Oh, Olivia. She’s divine. Olivia is an illustrator and founded the wedding stationery company Vigilante Paper, which I love because it’s custom…ish. She’s not a formally trained illustrator — she actually went to grad school for city design and spent ten years at urban planning and architecture firms but her favorite aspect of work was always cartography – making beautiful maps for clients. In other words, the “art” part of urban planning was the most sexy part of it.
Once she got married, her husband encouraged her to do what she loves, which was to draw. Since she’d been doing wedding invitations for friends as gifts, it seemed natural to sell what she knows how to make. People seem to respond to Vigilante Paper’s hand-drawn feel: it’s so easy to find invitations made with cool fonts — or even letterpressed type — but it’s hard to find invitations with the tactile feeling of hand-illustrations.
She also runs Vigilante Living, a lifestyle blog that is absolutely awesome. Olivia may identify as an illustrator but she’s got serious storytelling chops. She says things like “Get your Irish up” instead of “find your motivation, get angry if you need to, and then go perform” and follows it up with a great story about her mom and some sideline parent coaching during high school track meets. Her turns of phrases make reading whatever interesting thing she’s thinking about even better.
Olivia acknowledges she could not have started her business without supportive childcare. When her eldest daughter turned two, she hired a nanny four days a week. In six months, Vigilante Paper was launched. Now that there are two tots and two sites, she has a sitter three days a week. Four days was too much time away from them and she found that with efficient time management, she could get just as much done in three days and get more fun kid-time every week.
Structurally, the two weekdays she’s not working, she’s doing everything domestic and kid-oriented – groceries, playdates etc. On the three days she’s in studio, there is a strict Olivia rule: no bill paying, letter writing, or playdates. She says things are easier if she compartmentalizes. The only exception? She allows herself to get her hair done on the days she has a sitter. In her words: “If I let that go completely, I begin to resemble a cavewoman.”
Here’s what Olivia had to say about being a SpitfireMom.
How does being a mom influence your work?
They say all successful entrepreneurs have failures under their belt. Well, my first business, Baron von Freckle, a kid-oriented paper goods brand was a total and complete flop. I designed all the illustrated products, but did not know how production would work. None of the products could be made profitably. But I LOVE drawing for children. I draw with my kids all the time. My style is very wobbly and naive like a kid’s. Perhaps it’s because I am not formally trained. But I love that about my style — it’s childlike not serious. And, I am just blown away with child’s observations of things. Their open minds. If I can keep drawing like a child I will feel I have succeeded.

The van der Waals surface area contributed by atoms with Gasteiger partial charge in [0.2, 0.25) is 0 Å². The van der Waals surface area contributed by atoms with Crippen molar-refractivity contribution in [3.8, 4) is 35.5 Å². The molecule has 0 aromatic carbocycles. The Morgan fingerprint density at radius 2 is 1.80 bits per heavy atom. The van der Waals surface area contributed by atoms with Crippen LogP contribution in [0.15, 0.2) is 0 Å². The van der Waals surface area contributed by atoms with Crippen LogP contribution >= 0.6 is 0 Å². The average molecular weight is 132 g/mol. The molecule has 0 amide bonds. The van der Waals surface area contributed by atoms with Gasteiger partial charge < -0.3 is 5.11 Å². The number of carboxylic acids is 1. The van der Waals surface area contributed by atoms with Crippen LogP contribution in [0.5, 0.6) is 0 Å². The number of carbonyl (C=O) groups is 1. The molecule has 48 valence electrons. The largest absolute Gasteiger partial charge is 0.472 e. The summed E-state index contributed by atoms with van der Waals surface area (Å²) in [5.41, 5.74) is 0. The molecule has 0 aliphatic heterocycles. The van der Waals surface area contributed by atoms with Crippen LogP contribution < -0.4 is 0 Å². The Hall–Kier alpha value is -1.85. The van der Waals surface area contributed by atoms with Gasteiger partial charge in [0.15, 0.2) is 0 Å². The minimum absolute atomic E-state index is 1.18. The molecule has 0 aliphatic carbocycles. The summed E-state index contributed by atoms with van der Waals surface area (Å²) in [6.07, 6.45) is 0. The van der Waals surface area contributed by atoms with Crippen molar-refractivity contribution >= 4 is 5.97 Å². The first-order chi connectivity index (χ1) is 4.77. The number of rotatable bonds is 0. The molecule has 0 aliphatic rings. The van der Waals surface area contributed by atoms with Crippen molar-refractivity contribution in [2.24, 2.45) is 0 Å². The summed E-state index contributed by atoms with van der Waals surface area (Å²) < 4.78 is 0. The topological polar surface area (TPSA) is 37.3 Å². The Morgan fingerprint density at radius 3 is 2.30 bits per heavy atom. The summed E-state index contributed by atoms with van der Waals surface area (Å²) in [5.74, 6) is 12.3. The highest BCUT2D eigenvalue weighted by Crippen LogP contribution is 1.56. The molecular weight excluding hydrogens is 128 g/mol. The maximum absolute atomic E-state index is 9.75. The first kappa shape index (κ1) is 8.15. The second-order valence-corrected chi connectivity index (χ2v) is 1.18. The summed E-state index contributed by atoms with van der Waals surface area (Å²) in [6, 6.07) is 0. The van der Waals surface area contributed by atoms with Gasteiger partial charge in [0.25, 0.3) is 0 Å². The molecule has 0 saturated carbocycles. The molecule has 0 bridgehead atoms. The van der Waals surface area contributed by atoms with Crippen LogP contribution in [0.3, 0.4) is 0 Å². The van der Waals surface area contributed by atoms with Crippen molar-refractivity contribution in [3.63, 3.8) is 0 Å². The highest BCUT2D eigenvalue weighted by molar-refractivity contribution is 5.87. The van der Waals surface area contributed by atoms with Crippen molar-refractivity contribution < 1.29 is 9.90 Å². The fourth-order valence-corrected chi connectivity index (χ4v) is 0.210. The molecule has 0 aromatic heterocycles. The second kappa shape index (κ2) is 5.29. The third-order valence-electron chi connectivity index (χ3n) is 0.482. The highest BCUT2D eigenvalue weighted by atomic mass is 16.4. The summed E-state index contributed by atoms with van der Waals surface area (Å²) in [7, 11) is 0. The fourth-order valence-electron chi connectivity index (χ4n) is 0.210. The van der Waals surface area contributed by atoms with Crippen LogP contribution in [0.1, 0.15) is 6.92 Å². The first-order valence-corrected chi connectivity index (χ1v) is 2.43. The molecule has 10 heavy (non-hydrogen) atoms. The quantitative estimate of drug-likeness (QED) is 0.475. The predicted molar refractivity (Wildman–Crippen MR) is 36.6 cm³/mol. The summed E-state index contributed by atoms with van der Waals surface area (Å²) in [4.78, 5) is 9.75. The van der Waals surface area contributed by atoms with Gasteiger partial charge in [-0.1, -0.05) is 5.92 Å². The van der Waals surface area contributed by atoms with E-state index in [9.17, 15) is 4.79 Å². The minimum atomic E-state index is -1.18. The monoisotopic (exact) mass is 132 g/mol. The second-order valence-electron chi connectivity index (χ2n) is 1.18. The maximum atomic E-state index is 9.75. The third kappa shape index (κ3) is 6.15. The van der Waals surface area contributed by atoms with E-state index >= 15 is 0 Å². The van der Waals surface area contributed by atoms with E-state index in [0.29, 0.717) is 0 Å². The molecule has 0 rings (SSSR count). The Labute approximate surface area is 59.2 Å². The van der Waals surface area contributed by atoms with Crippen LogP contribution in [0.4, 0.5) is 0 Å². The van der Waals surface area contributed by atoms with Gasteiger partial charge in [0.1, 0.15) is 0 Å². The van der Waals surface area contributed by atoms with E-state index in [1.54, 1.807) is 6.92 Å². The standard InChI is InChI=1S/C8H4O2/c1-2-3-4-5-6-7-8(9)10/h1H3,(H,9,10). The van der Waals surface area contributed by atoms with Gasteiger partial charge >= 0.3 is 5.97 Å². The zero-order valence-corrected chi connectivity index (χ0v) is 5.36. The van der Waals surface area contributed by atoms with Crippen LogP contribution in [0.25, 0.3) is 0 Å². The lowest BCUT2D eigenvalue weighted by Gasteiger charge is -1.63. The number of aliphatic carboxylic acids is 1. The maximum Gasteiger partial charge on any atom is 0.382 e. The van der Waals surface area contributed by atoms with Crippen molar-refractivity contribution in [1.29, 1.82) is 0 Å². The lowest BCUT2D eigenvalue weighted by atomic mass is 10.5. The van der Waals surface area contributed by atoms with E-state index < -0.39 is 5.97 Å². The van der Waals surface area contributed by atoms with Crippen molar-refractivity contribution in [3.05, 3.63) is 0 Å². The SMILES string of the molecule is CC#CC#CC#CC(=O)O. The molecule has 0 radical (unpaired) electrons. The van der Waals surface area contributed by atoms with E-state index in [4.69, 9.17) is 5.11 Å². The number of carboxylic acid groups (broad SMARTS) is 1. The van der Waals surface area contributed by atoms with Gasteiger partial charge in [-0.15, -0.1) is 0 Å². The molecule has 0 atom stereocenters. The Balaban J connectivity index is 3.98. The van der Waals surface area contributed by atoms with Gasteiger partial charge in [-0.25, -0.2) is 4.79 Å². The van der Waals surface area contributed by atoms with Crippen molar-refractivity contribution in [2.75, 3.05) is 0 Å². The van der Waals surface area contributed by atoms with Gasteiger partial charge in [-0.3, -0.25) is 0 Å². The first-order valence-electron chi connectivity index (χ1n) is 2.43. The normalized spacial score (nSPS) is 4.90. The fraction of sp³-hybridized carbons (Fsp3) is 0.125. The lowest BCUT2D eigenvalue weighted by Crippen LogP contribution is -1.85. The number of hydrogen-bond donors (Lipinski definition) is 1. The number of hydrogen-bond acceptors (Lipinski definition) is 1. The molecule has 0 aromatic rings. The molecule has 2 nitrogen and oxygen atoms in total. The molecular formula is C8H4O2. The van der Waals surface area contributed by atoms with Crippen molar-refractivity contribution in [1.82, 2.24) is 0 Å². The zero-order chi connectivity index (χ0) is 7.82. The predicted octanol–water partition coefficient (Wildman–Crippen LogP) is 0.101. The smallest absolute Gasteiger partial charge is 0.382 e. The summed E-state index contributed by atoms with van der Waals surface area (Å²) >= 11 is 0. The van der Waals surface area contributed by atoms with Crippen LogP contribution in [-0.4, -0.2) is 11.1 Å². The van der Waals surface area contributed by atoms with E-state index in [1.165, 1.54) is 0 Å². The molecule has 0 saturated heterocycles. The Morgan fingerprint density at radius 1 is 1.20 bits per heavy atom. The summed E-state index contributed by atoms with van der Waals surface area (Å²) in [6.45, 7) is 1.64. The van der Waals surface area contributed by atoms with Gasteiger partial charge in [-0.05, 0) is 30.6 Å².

I like to think of myself as the Meg White (drummer-half of the rock band The White Stripes) of illustration — big on passion, more naive and primitive in my style. My computer/my e-commerce platform is the Jack White to my Meg: very technically sound and able to handle anything. I am certain that e-commerce is what makes my company thrive. If I had to invest in numerous employees and a brick and mortar retail studio, I’m not sure the business would be doing so well.
I, do, sometimes feel that my friends who do not work are better connected in the mom community. There are just more opportunities for playdates and getting advice from other moms. I do that two days a week and those days are precious to me. Other mothers are my main source of good ideas in how to organize my home, get the scoop on activities and books and answer questions about naps. I would be so lost without my smart mother-pals from whom I am *always* learning.
Do you talk about your kids with clients or potential clients?
My bridal clients do not ever deal with me except via email. My design colleagues all have children too, so it’s not gauche to be nursing on the conference call or running into time crunches before the sitter has to leave for the day.
We know a SpitfireMom like Olivia has tips to share, so we asked for her best time saving trick:
Dress like an architect. Black clothes, (dress + tights, pants and sweater, whatever) accompanied with cool shoes (usually red) and cool glasses. That is my uniform. Feeling good about myself as a woman includes me not schlepping around in my sweats all day long. Having a uniform, I can spend more time playing with my kids, or making a homemade breakfast before work.
My other dirty little secret is ordering groceries online — you can’t always get the best produce, but you save time going to the grocery store and your kids are spared the bubonic plague or whatever virus is waiting for them on those nasty shopping carts.
What’s one thing you haven’t figured out?
I have not figured out having a regular date night. My husband & I used to go to comedy shows all the time in San Francisco. We have only been once since we had children! But we miss our kids so we tend to want to play with them in our free time.
And, if you’re a mom entrepreneur and just found out your expecting, Olivia says:
Children enrich everyone’s lives. You will fall in love with your child harder than you ever have before. Enjoy it and don’t try to be perfect. Good is good enough. They will be proud of you later on for folowing your dreams.
Olivia, we’re both beyond excited to have you in the SpitfireMom Society. You’re enriched both our lives and made us laugh our rumps off. Cheers to you, lady!
Heidi & Julie
Know a fabulous, creative mompreneur? We want to hear about her (or YOU)!